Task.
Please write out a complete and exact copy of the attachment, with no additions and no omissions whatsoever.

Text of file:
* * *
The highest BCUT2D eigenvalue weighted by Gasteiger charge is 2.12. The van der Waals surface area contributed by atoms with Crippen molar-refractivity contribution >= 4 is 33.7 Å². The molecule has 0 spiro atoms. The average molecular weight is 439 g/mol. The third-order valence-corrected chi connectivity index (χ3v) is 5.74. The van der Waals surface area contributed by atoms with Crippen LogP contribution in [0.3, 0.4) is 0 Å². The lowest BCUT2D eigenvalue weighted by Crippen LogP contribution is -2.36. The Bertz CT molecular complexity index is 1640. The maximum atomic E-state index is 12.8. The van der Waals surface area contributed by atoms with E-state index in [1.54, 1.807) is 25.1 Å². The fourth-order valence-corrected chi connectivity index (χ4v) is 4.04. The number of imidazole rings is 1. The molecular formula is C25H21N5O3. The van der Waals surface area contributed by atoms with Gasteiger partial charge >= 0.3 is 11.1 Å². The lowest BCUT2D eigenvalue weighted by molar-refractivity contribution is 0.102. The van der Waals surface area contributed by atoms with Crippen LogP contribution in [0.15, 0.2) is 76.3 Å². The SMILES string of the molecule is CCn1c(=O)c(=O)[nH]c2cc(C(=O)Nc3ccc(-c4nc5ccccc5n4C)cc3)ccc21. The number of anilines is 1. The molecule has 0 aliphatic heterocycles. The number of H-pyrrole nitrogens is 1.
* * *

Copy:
The highest BCUT2D eigenvalue weighted by Gasteiger charge is 2.12. The van der Waals surface area contributed by atoms with Crippen molar-refractivity contribution >= 4 is 33.7 Å². The molecule has 0 spiro atoms. The average molecular weight is 439 g/mol. The third-order valence-corrected chi connectivity index (χ3v) is 5.74. The van der Waals surface area contributed by atoms with Crippen LogP contribution in [0.3, 0.4) is 0 Å². The lowest BCUT2D eigenvalue weighted by Crippen LogP contribution is -2.36. The Bertz CT molecular complexity index is 1640. The maximum atomic E-state index is 12.8. The van der Waals surface area contributed by atoms with E-state index in [1.54, 1.807) is 25.1 Å². The fourth-order valence-corrected chi connectivity index (χ4v) is 4.04. The number of imidazole rings is 1. The molecular formula is C25H21N5O3. The van der Waals surface area contributed by atoms with Gasteiger partial charge >= 0.3 is 11.1 Å². The lowest BCUT2D eigenvalue weighted by molar-refractivity contribution is 0.102. The van der Waals surface area contributed by atoms with Crippen LogP contribution in [0.15, 0.2) is 76.3 Å². The SMILES string of the molecule is CCn1c(=O)c(=O)[nH]c2cc(C(=O)Nc3ccc(-c4nc5ccccc5n4C)cc3)ccc21. The number of anilines is 1. The molecule has 0 aliphatic heterocycles. The number of H-pyrrole nitrogens is 1.